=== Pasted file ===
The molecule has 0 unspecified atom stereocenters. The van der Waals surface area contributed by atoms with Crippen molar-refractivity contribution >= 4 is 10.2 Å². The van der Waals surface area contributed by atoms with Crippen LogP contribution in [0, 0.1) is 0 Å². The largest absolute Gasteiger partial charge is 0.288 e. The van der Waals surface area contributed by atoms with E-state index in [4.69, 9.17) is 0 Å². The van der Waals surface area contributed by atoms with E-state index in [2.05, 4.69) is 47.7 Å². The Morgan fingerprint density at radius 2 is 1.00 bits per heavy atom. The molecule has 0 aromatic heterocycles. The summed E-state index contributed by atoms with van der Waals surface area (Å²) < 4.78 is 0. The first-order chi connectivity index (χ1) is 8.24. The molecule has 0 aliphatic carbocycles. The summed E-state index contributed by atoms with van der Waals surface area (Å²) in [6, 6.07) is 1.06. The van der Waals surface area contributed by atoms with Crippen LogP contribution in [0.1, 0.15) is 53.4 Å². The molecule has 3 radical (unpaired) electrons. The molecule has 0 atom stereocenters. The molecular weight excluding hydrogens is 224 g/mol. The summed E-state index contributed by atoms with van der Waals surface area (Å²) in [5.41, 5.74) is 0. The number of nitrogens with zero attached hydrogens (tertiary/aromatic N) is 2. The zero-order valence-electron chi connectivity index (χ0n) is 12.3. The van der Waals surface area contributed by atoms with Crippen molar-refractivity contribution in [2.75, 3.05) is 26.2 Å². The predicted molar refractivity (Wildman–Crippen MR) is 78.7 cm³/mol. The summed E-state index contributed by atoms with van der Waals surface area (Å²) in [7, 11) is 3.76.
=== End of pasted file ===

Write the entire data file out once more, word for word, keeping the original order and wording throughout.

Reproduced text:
The molecule has 0 unspecified atom stereocenters. The van der Waals surface area contributed by atoms with Crippen molar-refractivity contribution >= 4 is 10.2 Å². The van der Waals surface area contributed by atoms with Crippen LogP contribution in [0, 0.1) is 0 Å². The largest absolute Gasteiger partial charge is 0.288 e. The van der Waals surface area contributed by atoms with E-state index in [4.69, 9.17) is 0 Å². The van der Waals surface area contributed by atoms with E-state index in [2.05, 4.69) is 47.7 Å². The Morgan fingerprint density at radius 2 is 1.00 bits per heavy atom. The molecule has 0 aromatic heterocycles. The summed E-state index contributed by atoms with van der Waals surface area (Å²) < 4.78 is 0. The first-order chi connectivity index (χ1) is 8.24. The molecule has 0 aliphatic carbocycles. The summed E-state index contributed by atoms with van der Waals surface area (Å²) in [6, 6.07) is 1.06. The van der Waals surface area contributed by atoms with Crippen LogP contribution in [0.1, 0.15) is 53.4 Å². The molecule has 3 radical (unpaired) electrons. The molecule has 0 atom stereocenters. The molecular weight excluding hydrogens is 224 g/mol. The summed E-state index contributed by atoms with van der Waals surface area (Å²) in [5.41, 5.74) is 0. The number of nitrogens with zero attached hydrogens (tertiary/aromatic N) is 2. The zero-order valence-electron chi connectivity index (χ0n) is 12.3. The van der Waals surface area contributed by atoms with Crippen molar-refractivity contribution in [2.75, 3.05) is 26.2 Å². The predicted molar refractivity (Wildman–Crippen MR) is 78.7 cm³/mol. The summed E-state index contributed by atoms with van der Waals surface area (Å²) in [7, 11) is 3.76.